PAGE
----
Financing mechanisms for specially protected natural areas improved in Kyrgyzstan

Publication date: 29 April 2024

Seminars to review existing and new potential mechanisms for financing specially protected natural areas (SPNA) took place in the Issyk-Kul region on April 23-25. The seminars brought together representatives of the Department of Biodiversity Conservation, GIZ in Kyrgyzstan, local tourism organizations, non-governmental organizations, local authorities and specialists from pilot protected areas.

For information: Since 1994, a network of specially protected natural areas has been organized in Kyrgyzstan, the total area of all protected areas is 1,476,121.6 hectares, which is 7.38% of the total area of the country. Specially protected natural areas are divided into three categories, differing in goals and protection regimes, namely: reserves, natural parks and reserves. Today in Kyrgyzstan there are 10 state reserves, 13 state natural parks, 8 forest, 23 botanical, 19 geological, 2 complex and 12 hunting (zoological) reserves. As a result of the analysis carried out by the BIOFIN project in Kyrgyzstan in 2017-2018, it was revealed that there is a shortage of funds for biodiversity conservation in the republic for 2019-2023. amounts to more than 2 billion soms. Moreover, the assessment made by the BIOFIN project indicates that funding for biodiversity from the state budget will not increase in the coming years. It is therefore essential to establish a reliable mechanism for mobilizing additional extra-budgetary financial resources.

The seminars reviewed global experience in financing protected areas and possible options for additional financing of national protected areas, taking into account existing regulatory documents and the support of international development partners, financial organizations and the non-governmental sector.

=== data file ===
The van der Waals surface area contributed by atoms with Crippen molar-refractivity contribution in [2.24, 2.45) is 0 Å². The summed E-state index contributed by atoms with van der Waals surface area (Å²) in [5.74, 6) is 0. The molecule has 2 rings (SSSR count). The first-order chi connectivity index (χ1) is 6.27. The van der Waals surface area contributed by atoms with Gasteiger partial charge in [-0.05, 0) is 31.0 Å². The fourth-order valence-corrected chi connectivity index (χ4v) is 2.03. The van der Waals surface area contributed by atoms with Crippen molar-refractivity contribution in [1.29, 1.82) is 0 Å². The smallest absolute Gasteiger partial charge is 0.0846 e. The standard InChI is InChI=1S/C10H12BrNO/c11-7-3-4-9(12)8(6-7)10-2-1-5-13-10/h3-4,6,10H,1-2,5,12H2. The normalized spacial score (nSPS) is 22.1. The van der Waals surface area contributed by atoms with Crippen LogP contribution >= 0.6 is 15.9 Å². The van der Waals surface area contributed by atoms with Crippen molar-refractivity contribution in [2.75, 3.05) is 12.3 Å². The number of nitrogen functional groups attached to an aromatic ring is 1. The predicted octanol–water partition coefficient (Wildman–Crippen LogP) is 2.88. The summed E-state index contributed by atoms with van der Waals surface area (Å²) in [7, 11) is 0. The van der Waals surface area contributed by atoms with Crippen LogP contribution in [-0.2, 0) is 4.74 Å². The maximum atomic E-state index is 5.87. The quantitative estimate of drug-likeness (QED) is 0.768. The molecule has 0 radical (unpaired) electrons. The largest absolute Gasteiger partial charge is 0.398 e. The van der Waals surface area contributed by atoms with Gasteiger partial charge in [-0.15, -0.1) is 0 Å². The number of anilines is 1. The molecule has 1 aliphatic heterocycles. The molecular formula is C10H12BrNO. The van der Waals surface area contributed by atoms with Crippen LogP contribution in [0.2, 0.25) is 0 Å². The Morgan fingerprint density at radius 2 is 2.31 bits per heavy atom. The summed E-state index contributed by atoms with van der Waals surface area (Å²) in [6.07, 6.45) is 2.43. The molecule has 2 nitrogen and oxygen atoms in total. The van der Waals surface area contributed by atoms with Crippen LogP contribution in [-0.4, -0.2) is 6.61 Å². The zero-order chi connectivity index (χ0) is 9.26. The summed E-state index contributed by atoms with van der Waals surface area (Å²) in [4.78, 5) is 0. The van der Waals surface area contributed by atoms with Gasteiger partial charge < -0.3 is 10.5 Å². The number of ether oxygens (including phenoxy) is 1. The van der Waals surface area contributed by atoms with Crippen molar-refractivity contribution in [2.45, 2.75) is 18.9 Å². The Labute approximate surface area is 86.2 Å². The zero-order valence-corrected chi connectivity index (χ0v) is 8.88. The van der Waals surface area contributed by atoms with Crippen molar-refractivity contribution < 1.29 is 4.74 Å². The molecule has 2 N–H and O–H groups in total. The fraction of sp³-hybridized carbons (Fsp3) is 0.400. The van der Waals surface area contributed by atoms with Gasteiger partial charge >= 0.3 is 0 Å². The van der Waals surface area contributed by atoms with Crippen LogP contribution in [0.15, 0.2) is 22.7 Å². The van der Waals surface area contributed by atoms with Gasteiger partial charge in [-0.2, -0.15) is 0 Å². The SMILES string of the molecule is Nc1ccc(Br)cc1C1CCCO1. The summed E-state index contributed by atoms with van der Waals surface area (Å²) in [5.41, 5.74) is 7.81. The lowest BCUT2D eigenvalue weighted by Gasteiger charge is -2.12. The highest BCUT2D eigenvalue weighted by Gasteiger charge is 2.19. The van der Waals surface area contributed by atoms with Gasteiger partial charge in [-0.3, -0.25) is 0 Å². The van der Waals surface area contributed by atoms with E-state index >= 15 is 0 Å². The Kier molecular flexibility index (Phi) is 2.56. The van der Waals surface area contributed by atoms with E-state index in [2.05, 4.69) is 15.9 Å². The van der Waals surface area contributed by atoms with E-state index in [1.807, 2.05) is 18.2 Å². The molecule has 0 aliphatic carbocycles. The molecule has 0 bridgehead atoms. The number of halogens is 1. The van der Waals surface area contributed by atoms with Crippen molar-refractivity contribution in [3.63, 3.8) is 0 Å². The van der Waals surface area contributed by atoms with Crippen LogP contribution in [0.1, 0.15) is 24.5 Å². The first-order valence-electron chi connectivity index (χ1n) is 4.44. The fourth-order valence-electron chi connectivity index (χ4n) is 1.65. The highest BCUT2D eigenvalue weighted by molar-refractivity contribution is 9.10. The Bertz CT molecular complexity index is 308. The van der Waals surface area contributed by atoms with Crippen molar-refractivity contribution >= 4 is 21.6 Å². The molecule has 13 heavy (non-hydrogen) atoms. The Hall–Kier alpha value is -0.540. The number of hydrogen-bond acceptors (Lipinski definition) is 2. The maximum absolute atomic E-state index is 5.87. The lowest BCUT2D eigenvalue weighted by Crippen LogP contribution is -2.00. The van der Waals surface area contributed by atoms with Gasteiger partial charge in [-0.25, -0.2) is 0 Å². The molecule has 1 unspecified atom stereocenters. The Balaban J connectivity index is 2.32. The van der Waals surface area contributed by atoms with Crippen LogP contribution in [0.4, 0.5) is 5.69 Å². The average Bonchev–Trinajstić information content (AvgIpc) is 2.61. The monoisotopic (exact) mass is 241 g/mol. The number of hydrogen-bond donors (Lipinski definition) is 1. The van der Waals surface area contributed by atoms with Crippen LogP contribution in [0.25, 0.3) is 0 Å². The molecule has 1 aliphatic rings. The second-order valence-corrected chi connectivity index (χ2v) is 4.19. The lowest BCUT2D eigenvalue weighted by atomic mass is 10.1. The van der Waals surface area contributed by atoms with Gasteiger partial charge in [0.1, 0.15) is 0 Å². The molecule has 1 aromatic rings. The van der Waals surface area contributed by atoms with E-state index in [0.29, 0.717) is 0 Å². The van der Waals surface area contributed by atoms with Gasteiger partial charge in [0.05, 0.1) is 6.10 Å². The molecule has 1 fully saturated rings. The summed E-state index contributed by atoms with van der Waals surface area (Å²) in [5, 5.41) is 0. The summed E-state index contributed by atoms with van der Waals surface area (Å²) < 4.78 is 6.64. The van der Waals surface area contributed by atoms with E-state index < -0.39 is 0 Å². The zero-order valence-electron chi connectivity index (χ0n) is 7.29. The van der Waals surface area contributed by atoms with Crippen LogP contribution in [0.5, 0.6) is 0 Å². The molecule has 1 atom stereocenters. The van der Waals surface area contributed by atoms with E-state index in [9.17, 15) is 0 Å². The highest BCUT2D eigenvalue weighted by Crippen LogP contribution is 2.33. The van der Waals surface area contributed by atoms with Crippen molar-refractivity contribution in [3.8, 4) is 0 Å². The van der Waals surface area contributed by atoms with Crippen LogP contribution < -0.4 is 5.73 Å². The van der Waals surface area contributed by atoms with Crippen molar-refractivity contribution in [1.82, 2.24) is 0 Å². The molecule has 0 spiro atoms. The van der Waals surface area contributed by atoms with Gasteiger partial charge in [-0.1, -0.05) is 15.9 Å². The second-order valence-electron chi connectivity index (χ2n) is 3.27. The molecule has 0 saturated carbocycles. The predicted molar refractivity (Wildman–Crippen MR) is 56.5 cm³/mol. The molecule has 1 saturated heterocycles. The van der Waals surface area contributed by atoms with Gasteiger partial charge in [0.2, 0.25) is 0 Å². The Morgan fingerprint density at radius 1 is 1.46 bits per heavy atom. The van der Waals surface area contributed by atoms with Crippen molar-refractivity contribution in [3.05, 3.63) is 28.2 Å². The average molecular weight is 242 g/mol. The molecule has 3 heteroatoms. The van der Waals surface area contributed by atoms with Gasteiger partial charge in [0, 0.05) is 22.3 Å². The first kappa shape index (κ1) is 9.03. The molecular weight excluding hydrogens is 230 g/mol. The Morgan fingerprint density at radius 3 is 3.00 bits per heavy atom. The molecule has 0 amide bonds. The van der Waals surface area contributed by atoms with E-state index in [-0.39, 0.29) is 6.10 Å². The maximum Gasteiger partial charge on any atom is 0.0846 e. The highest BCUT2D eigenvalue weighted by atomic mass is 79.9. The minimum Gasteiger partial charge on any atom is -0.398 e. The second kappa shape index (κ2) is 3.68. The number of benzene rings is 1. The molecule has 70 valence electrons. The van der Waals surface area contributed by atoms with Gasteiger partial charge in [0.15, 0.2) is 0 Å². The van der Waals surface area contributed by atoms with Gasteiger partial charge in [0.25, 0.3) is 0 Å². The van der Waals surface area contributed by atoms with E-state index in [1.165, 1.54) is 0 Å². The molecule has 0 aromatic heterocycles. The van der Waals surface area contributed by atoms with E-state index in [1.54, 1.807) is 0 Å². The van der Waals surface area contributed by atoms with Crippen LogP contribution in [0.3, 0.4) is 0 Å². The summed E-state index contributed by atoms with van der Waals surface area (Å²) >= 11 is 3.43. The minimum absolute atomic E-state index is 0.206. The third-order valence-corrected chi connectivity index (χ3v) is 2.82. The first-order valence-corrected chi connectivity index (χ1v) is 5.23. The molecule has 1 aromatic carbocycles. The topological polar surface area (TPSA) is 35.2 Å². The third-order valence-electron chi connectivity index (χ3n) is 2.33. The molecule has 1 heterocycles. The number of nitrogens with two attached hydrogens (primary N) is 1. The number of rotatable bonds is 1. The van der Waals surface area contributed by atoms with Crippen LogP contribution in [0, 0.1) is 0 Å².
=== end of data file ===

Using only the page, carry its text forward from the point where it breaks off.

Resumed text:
According to preliminary analytical reports of experts from the CAREC, there are more than 17 different mechanisms for financing the conservation of biodiversity and protected areas, of which only 4 are used in Kyrgyzstan. Additional funding mechanisms will allow protected areas to attract more financial resources for scientific work, monitoring of flora and fauna, for reforestation and afforestation, for improving the material and technical base, infrastructure and for training, exchange of experience with other countries.

An important step for the successful implementation of new and improvement of existing financing mechanisms is piloting over a certain period, the results of which will influence the approval of these mechanisms.

This seminar was held as part of the project “Feasibility study of an effective system of financial self-sufficiency of protected areas (PAs)” implemented by the Branch of the Regional Environmental Center of Central Asia (CAREC) in Kyrgyzstan with the support of UNDP-BIOFIN porgramme.

Contact person: Kuban Matraimov, Director of the CAREC Branch in Kyrgyzstan,

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